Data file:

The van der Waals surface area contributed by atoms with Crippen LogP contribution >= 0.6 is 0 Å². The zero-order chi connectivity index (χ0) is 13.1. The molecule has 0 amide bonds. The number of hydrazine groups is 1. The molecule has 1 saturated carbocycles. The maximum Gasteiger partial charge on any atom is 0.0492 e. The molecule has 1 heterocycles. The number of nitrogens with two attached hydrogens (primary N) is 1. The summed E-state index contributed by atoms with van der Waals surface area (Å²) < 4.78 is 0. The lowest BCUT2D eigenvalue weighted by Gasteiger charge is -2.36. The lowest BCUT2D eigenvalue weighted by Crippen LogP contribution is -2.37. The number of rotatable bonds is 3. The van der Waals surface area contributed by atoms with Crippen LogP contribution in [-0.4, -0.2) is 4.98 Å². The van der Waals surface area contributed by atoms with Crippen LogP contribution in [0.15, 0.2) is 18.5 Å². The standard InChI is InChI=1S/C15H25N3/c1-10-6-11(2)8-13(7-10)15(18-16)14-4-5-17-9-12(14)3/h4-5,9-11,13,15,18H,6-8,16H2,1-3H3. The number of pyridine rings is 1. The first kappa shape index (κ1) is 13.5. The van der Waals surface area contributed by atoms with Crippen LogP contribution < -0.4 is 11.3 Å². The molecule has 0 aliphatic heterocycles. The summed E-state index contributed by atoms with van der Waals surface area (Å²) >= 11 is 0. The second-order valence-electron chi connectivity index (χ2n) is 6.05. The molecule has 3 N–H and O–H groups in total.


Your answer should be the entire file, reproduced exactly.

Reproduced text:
The van der Waals surface area contributed by atoms with Crippen LogP contribution >= 0.6 is 0 Å². The zero-order chi connectivity index (χ0) is 13.1. The molecule has 0 amide bonds. The number of hydrazine groups is 1. The molecule has 1 saturated carbocycles. The maximum Gasteiger partial charge on any atom is 0.0492 e. The molecule has 1 heterocycles. The number of nitrogens with two attached hydrogens (primary N) is 1. The summed E-state index contributed by atoms with van der Waals surface area (Å²) < 4.78 is 0. The lowest BCUT2D eigenvalue weighted by Gasteiger charge is -2.36. The lowest BCUT2D eigenvalue weighted by Crippen LogP contribution is -2.37. The number of rotatable bonds is 3. The van der Waals surface area contributed by atoms with Crippen LogP contribution in [-0.4, -0.2) is 4.98 Å². The van der Waals surface area contributed by atoms with Crippen LogP contribution in [0.15, 0.2) is 18.5 Å². The standard InChI is InChI=1S/C15H25N3/c1-10-6-11(2)8-13(7-10)15(18-16)14-4-5-17-9-12(14)3/h4-5,9-11,13,15,18H,6-8,16H2,1-3H3. The number of pyridine rings is 1. The first kappa shape index (κ1) is 13.5. The van der Waals surface area contributed by atoms with Crippen LogP contribution < -0.4 is 11.3 Å². The molecule has 0 aliphatic heterocycles. The summed E-state index contributed by atoms with van der Waals surface area (Å²) >= 11 is 0. The second-order valence-electron chi connectivity index (χ2n) is 6.05. The molecule has 3 N–H and O–H groups in total.